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Nathanlv30
07-19-2019, 09:06 PM
I tore out tub and shower in my master bath and prefer not to pull up the tile floor as well. I found some porcelain 12×24 for the shower walls and tub surround that I like and compliment the existing floor pretty well. I've been picturing a herringbone pattern on the shower floor but can't seem to find a tile I'm ecstatic about (no doubt there's plenty I'm sure discarding time and budget). Is it a ridiculous idea to cut down some of the 12×24's to 6×12 and use them? They only have a micro bevel and matching core, so filing the saw cut edges of 18 sf wouldn't be a huge chore. Any thoughts would be greatly appreciated, but please go easy on an ignorant carpenter 😉.

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cx
07-19-2019, 09:15 PM
Welcome, Nathan. :)

A 6"x12" tile is very large to try to tile a traditional center drain shower floor. And if your shower has a linear drain at one end the tiles are still pretty large when considering slip/fall possibilities.

Nothing at all wrong with cutting down your existing tiles to make what you want if your tile and talent will allow, though.

My opinion; worth price charged.

Nathanlv30
07-20-2019, 12:51 AM
Much appreciation for your feedback. Yes, I did opt to go with a linear drain but am in agreement that sizing down would be a good idea for safety and probably aesthetics as well.

jadnashua
07-20-2019, 08:41 AM
Two main reasons why a typical shower floor uses smaller tiles:
- on a center drain, with the multiple slopes, it's hard to keep lippage down with larger tile to follow the slopes which often tends to be more of a bowl
- the edges and grout lines tend to give you more friction to fight against slipping in that wet, sometimes messy environment with soap and condition flowing

NOt all tile have a very good wet friction rating...in fact, not all that many do.

Elkski
07-20-2019, 11:40 AM
Do a test cut with a plunge saw and see how bad the chipping is. You really can clean up most edges if the chips are small using a stone and some elbow grease. I'm using full 12 x 24 in my shower I think they feel like 500 grit sandpaper on the surface so I think it will be okay

workhurts
07-24-2019, 06:54 PM
Unless you have a great saw and do it consistently, I can't even begin to imagine trying to do that consistently.

Can't go wrong experimenting.

One additional data point. My 12x24 floor hasn't been slippery but it's likely very tile dependent.

Nathanlv30
08-06-2019, 07:46 PM
Was laying out shower floor for 2x2 porcelain mosaics last night and had a thought of altering color of select tiles slightly to create a darkening effect the last few tiles around the stall perimeter. I was under the impression that water couldn't penetrate porcelain tile, but from what I've read in the forum I believe that is incorrect. My thought process is that if water can permeate the surface, then an aniline dye potentially could as well. The tiles have a matte sheen and don't look to have a heavy glazing. I'm going to mess around with some and see what happens (if anything), but would love to hear insight from you guys that have a lot more knowledge of porcelain and glazing process.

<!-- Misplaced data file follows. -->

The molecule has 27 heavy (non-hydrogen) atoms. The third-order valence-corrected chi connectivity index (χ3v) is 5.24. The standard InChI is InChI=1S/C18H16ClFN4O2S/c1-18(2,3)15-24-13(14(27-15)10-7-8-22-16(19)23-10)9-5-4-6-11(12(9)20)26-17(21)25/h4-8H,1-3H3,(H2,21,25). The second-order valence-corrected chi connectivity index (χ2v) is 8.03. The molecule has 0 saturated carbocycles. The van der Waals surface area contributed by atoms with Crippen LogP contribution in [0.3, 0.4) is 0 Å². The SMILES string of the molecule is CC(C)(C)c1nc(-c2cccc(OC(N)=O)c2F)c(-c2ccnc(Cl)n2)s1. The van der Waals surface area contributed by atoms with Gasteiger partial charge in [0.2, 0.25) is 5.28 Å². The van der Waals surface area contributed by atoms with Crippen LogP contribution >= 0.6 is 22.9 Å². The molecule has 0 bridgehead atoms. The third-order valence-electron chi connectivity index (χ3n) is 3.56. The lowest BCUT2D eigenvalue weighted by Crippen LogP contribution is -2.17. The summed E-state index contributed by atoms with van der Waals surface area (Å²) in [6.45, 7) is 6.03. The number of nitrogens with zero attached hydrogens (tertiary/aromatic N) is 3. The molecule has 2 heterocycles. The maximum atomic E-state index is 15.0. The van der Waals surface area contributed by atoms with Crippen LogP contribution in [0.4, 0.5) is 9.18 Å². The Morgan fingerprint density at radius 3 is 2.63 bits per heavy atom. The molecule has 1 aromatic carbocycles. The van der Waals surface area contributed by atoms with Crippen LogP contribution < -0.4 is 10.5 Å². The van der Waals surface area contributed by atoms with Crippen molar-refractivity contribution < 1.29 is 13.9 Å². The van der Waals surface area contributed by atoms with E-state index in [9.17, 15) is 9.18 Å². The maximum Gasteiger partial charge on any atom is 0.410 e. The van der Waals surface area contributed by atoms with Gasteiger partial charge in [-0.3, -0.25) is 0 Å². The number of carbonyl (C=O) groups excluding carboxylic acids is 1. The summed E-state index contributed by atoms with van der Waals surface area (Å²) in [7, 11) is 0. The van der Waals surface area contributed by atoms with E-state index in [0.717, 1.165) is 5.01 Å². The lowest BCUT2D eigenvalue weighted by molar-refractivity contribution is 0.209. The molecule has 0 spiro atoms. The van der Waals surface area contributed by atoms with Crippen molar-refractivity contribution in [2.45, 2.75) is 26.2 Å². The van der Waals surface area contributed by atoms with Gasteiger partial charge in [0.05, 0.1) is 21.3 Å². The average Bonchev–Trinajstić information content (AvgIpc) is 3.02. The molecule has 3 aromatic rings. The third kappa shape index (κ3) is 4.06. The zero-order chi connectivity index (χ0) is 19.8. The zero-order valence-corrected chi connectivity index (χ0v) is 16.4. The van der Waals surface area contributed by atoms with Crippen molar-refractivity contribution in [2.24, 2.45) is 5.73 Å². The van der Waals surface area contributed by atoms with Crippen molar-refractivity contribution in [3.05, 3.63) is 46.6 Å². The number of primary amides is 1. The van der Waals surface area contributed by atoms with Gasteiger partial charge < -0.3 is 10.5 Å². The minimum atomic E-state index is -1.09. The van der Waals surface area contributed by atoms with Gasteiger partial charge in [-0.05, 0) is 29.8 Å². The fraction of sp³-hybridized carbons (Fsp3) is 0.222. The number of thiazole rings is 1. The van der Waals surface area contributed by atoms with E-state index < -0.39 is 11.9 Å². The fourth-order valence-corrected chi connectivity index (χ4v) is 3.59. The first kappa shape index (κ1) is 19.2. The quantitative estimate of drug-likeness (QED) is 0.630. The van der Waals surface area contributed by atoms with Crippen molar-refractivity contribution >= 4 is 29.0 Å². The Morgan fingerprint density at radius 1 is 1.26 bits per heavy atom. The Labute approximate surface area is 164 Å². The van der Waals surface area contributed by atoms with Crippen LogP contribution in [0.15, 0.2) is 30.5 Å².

I also had a couple other more unrelated general install questions. I've read to keep questions for same projects on one thread, but wasn't sure if that applies when they don't fit the posted title. Thanks for any thoughts or suggestions!

cx
08-06-2019, 08:38 PM
Thread titles matter not much at all here, Nathan, but continuity of project questions does. A moderator can give your thread a more generic title any time you'd like to suggest one.

Are you sure the tiles are glazed?

I'm not at all familiar with aniline dyes, but the answer to your question is simple. I dunno.

ss3964spd
08-07-2019, 05:53 AM
My take is although the body of porcelain tile has a very low water absorption rate, any glaze on top will have almost none. So if your tile is glazed I wouldn't expect much of anything to penetrate the surface without it sitting on the surface for some time.

The roughly 2X2's on my shower floor, and the 12X24's on the main floor, are also glazed with a matte finish.

Nathanlv30
08-07-2019, 11:20 AM
CX - No, I am not certain they are glazed. They do have a small amount of luster and texture leading me to believe so but nothing like an obvious glossy layer.

In either case, I did some test samples last night and was pleasantly surprised. All the pieces took the dye to varying degrees and actually fairly consistently within each piece. I did six samples total with one group receiving a moderate dye mix and the other with a fairly concentrated mix. Of the three tiles in each group, one I applied dye directly to the manufactured surface, sanded the surface of one with 150 grit prior to applying dye, and completely submerged the other. The abraded surfaces took color the best (which I think supports the possibility of being glazed) but the two submerged accepted color a lot more consistently than expected in their entirety.

Hopefully tonight, I want to break them open and see penetration. Also, I'm curious how much color will remain after a heavy scrubbing. A discolored grout path to the drain wouldn't be ideal.